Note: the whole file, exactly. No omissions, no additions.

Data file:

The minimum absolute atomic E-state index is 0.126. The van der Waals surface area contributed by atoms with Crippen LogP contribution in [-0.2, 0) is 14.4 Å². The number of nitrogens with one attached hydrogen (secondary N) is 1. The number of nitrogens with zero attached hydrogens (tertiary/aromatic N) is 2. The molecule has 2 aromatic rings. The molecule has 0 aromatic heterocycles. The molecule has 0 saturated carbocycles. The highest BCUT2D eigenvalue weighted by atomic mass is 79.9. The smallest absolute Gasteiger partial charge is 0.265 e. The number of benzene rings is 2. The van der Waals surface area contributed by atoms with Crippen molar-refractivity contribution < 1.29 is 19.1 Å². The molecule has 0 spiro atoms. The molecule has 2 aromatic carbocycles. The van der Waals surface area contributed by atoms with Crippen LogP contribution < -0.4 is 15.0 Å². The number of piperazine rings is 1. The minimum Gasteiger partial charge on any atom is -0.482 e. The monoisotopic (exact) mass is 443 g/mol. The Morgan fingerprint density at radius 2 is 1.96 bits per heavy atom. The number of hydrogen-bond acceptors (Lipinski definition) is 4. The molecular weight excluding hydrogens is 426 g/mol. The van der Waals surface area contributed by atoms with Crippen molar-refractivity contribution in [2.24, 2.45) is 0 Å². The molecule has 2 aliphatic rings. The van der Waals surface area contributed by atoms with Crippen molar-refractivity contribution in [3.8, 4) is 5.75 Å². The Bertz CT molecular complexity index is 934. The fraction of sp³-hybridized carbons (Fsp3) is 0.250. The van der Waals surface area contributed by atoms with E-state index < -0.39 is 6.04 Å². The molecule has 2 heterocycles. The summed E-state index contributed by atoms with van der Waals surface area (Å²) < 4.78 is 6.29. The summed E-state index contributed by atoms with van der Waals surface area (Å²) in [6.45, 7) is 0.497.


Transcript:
The minimum absolute atomic E-state index is 0.126. The van der Waals surface area contributed by atoms with Crippen LogP contribution in [-0.2, 0) is 14.4 Å². The number of nitrogens with one attached hydrogen (secondary N) is 1. The number of nitrogens with zero attached hydrogens (tertiary/aromatic N) is 2. The molecule has 2 aromatic rings. The molecule has 0 aromatic heterocycles. The molecule has 0 saturated carbocycles. The highest BCUT2D eigenvalue weighted by atomic mass is 79.9. The smallest absolute Gasteiger partial charge is 0.265 e. The number of benzene rings is 2. The van der Waals surface area contributed by atoms with Crippen molar-refractivity contribution < 1.29 is 19.1 Å². The molecule has 0 spiro atoms. The molecule has 2 aromatic carbocycles. The van der Waals surface area contributed by atoms with Crippen LogP contribution < -0.4 is 15.0 Å². The number of piperazine rings is 1. The minimum Gasteiger partial charge on any atom is -0.482 e. The monoisotopic (exact) mass is 443 g/mol. The Morgan fingerprint density at radius 2 is 1.96 bits per heavy atom. The number of hydrogen-bond acceptors (Lipinski definition) is 4. The molecular weight excluding hydrogens is 426 g/mol. The van der Waals surface area contributed by atoms with Crippen molar-refractivity contribution in [2.24, 2.45) is 0 Å². The molecule has 2 aliphatic rings. The van der Waals surface area contributed by atoms with Crippen molar-refractivity contribution in [3.8, 4) is 5.75 Å². The Bertz CT molecular complexity index is 934. The fraction of sp³-hybridized carbons (Fsp3) is 0.250. The van der Waals surface area contributed by atoms with E-state index < -0.39 is 6.04 Å². The molecule has 2 heterocycles. The summed E-state index contributed by atoms with van der Waals surface area (Å²) < 4.78 is 6.29. The summed E-state index contributed by atoms with van der Waals surface area (Å²) in [6.45, 7) is 0.497.